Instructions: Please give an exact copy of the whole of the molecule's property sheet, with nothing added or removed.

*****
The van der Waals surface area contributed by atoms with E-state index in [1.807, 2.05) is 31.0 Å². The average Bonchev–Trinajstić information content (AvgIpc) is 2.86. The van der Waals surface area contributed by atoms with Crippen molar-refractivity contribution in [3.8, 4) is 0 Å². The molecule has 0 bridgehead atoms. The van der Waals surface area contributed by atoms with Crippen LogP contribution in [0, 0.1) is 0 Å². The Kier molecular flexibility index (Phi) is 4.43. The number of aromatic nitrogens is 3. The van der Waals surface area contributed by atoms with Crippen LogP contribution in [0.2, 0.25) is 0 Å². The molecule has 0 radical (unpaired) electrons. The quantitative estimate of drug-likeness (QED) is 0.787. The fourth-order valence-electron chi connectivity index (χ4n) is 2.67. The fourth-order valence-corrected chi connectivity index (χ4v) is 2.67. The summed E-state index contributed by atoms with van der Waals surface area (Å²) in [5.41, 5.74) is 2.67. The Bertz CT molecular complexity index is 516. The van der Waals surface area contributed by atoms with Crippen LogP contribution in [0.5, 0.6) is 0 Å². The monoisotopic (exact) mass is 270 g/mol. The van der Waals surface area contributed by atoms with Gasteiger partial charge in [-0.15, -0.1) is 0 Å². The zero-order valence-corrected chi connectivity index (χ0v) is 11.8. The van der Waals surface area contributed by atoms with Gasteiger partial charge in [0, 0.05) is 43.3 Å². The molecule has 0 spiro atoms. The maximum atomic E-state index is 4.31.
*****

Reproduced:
The van der Waals surface area contributed by atoms with E-state index in [1.807, 2.05) is 31.0 Å². The average Bonchev–Trinajstić information content (AvgIpc) is 2.86. The van der Waals surface area contributed by atoms with Crippen molar-refractivity contribution in [3.8, 4) is 0 Å². The molecule has 0 bridgehead atoms. The van der Waals surface area contributed by atoms with Crippen LogP contribution in [0, 0.1) is 0 Å². The Kier molecular flexibility index (Phi) is 4.43. The number of aromatic nitrogens is 3. The van der Waals surface area contributed by atoms with Crippen LogP contribution in [0.2, 0.25) is 0 Å². The molecule has 0 radical (unpaired) electrons. The quantitative estimate of drug-likeness (QED) is 0.787. The fourth-order valence-electron chi connectivity index (χ4n) is 2.67. The fourth-order valence-corrected chi connectivity index (χ4v) is 2.67. The summed E-state index contributed by atoms with van der Waals surface area (Å²) in [5.41, 5.74) is 2.67. The Bertz CT molecular complexity index is 516. The van der Waals surface area contributed by atoms with Crippen LogP contribution in [0.5, 0.6) is 0 Å². The monoisotopic (exact) mass is 270 g/mol. The van der Waals surface area contributed by atoms with Gasteiger partial charge in [-0.15, -0.1) is 0 Å². The zero-order valence-corrected chi connectivity index (χ0v) is 11.8. The van der Waals surface area contributed by atoms with Gasteiger partial charge in [0, 0.05) is 43.3 Å². The molecule has 0 spiro atoms. The maximum atomic E-state index is 4.31.